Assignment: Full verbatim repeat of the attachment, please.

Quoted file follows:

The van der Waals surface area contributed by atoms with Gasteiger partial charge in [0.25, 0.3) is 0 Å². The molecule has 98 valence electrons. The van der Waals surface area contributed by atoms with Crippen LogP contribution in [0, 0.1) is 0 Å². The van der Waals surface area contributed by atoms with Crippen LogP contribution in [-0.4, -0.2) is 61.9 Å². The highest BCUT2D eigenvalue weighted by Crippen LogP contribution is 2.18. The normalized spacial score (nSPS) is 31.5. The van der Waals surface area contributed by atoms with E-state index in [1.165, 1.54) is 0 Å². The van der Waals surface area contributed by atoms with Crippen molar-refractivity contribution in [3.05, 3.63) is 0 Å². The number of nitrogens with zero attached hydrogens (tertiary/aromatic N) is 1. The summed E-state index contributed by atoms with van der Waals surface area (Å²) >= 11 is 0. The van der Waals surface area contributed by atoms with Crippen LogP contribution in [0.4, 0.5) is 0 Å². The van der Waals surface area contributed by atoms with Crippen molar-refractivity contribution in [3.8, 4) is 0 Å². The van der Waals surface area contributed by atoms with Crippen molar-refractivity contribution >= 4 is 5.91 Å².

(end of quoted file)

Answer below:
The van der Waals surface area contributed by atoms with Gasteiger partial charge in [0.25, 0.3) is 0 Å². The molecule has 98 valence electrons. The van der Waals surface area contributed by atoms with Crippen LogP contribution in [0, 0.1) is 0 Å². The van der Waals surface area contributed by atoms with Crippen LogP contribution in [-0.4, -0.2) is 61.9 Å². The highest BCUT2D eigenvalue weighted by Crippen LogP contribution is 2.18. The normalized spacial score (nSPS) is 31.5. The van der Waals surface area contributed by atoms with E-state index in [1.165, 1.54) is 0 Å². The van der Waals surface area contributed by atoms with Crippen molar-refractivity contribution in [3.05, 3.63) is 0 Å². The number of nitrogens with zero attached hydrogens (tertiary/aromatic N) is 1. The summed E-state index contributed by atoms with van der Waals surface area (Å²) >= 11 is 0. The van der Waals surface area contributed by atoms with Crippen LogP contribution in [0.4, 0.5) is 0 Å². The van der Waals surface area contributed by atoms with Crippen molar-refractivity contribution in [3.8, 4) is 0 Å². The van der Waals surface area contributed by atoms with Crippen molar-refractivity contribution >= 4 is 5.91 Å².